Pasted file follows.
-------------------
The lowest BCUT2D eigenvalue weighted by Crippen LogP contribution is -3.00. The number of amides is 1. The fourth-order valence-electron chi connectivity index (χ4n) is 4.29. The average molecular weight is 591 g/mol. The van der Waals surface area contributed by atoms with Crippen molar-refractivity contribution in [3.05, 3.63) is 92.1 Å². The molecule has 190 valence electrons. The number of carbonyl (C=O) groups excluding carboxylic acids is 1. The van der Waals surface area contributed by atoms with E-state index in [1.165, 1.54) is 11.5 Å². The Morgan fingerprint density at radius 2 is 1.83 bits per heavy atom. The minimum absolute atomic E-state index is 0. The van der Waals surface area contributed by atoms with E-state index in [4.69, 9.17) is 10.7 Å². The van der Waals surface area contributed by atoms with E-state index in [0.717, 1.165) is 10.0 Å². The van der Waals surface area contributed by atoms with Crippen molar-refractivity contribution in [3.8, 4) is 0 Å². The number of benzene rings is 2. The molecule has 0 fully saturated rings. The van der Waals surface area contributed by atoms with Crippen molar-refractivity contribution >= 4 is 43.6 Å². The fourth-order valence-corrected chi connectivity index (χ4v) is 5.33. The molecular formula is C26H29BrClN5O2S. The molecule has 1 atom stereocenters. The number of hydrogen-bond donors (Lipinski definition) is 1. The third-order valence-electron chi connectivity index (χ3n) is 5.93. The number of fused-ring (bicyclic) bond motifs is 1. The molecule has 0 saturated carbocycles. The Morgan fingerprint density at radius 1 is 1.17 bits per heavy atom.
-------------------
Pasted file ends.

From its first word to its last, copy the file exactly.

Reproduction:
The lowest BCUT2D eigenvalue weighted by Crippen LogP contribution is -3.00. The number of amides is 1. The fourth-order valence-electron chi connectivity index (χ4n) is 4.29. The average molecular weight is 591 g/mol. The van der Waals surface area contributed by atoms with Crippen molar-refractivity contribution in [3.05, 3.63) is 92.1 Å². The molecule has 190 valence electrons. The number of carbonyl (C=O) groups excluding carboxylic acids is 1. The van der Waals surface area contributed by atoms with E-state index in [1.165, 1.54) is 11.5 Å². The Morgan fingerprint density at radius 2 is 1.83 bits per heavy atom. The minimum absolute atomic E-state index is 0. The van der Waals surface area contributed by atoms with E-state index in [4.69, 9.17) is 10.7 Å². The van der Waals surface area contributed by atoms with E-state index in [0.717, 1.165) is 10.0 Å². The van der Waals surface area contributed by atoms with Crippen molar-refractivity contribution in [3.8, 4) is 0 Å². The number of benzene rings is 2. The molecule has 0 fully saturated rings. The van der Waals surface area contributed by atoms with Crippen molar-refractivity contribution >= 4 is 43.6 Å². The fourth-order valence-corrected chi connectivity index (χ4v) is 5.33. The molecular formula is C26H29BrClN5O2S. The molecule has 1 atom stereocenters. The number of hydrogen-bond donors (Lipinski definition) is 1. The third-order valence-electron chi connectivity index (χ3n) is 5.93. The number of fused-ring (bicyclic) bond motifs is 1. The molecule has 0 saturated carbocycles. The Morgan fingerprint density at radius 1 is 1.17 bits per heavy atom.